Developer vs. Architect/Developer

Developer vs. Architect/Developer

Tim McDonald of Onionflats showed neighborhood designs based on Philly's classic trinity row home.
Tim McDonald of Onionflats showed neighborhood designs based on Philly's classic trinity row home.

The night was called “Different by Design,” though it could have been subtitled “Designing Differences.” Developer Abby Hamlin moderated an amusing exchange between developers and architect/developers at Columbia University’s GSAPP Real Estate Development program on Tuesday. The original intent was to present the merits of good design to real estate development and architecture students, but a developer vs. architect rivalry emerged pretty early on. New York developer Jane Gladstein joined the Chicago based developers Karen and Robert Ranquist, while New York-based Jared Della Valle, San Diego-based Jonathan Segal, and Tim McDonald of Philadelphia represented the contingent of architects who act as their own developers.

A Jonathan Segal townhouse in San Diego. Courtesy Jonathan Sigal

Della Valle got the ball rolling with his presentation that included his recent designs for luxury projects at the High Line and a large-scale commercial building at Hudson Yards. Della Valle seemed equally at ease with the independence of being a architect/developer as well as serving the needs of other developer clients.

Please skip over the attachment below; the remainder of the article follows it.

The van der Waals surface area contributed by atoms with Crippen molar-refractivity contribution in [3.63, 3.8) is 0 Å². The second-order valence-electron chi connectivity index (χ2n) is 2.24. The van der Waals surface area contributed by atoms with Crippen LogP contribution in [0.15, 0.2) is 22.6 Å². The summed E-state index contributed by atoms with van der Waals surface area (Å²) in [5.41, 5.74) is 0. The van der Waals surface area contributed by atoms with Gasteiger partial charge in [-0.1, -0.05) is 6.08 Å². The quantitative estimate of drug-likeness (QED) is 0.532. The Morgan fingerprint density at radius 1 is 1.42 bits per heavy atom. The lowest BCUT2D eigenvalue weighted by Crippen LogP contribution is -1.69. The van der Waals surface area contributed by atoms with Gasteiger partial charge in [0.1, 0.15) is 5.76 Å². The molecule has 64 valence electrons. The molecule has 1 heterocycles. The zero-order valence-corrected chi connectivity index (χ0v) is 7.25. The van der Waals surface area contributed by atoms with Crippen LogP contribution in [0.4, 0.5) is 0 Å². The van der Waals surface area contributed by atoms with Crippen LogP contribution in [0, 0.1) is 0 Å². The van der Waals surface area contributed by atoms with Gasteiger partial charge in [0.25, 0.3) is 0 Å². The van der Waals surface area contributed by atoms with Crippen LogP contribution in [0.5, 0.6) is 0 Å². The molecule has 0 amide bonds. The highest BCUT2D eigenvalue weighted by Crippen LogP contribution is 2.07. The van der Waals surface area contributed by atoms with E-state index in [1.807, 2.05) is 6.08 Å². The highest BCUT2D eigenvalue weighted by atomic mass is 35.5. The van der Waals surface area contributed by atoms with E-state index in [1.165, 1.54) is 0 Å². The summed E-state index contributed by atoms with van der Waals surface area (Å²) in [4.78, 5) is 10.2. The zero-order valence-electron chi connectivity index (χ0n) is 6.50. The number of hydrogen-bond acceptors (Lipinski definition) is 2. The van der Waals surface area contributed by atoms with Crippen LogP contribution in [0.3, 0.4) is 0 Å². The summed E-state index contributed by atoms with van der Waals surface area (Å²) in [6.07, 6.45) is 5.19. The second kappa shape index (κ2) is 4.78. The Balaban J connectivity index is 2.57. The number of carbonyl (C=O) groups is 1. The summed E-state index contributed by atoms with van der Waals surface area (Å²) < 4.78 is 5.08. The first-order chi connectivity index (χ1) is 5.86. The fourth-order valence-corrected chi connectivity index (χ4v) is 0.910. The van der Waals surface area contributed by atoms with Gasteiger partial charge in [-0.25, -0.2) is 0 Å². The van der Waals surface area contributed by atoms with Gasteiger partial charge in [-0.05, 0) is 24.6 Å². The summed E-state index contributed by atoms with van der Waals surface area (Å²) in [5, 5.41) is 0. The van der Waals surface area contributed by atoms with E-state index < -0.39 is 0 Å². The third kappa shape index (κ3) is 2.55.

A Della Valle project in Chelsea. Courtesy Della Valle + Bernheimer

Jane Gladstein presented several completed projects, including two in Greenwich Village and Soho 25, a project geared toward the young “tragically hip buyer.” “When you’re selling things at a high price point, it’s not about need, it’s about desire,” she told the crowd. She then took the opportunity to remind the real estate development students that it was important for them to remember they were the ones in charge, not the architect.

A Ranquist developed project, designed by the Seattle-based Miller/Hull. Courtesy Modern Steel

As a few architecture students shifted in their seats, Jonathan Segal took the floor. The irreverent architect/developer asked for a show of hands from those in the audience who were architecture students. With a majority established, he told them they should all become developers so that they wouldn’t have to answer to developer clients. He then offered a litany of sage advice: “You don’t have to build product, you build indemnity”; “You have to learn how to stay away from the community groups, because they don’t have your interests in mind”; “A really dumb banker is a really good banker.” And perhaps the most incendiary tidbit of the night: “Architects are smarter than developers.”

By the time Tim McDonald reached the podium, his presentation of a family-owned business that merges community needs with green design proved the perfect antidote to Segal’s hard-charging demeanor. Karen Ranquist’s presentation of her firm’s work in Chicago, where they build luxury townhouses at a steady pace, brought the evening to a sedate conclusion.

Gladstein's 505 Greenwich designed by Handel Architects. Courtesy Gladstein Development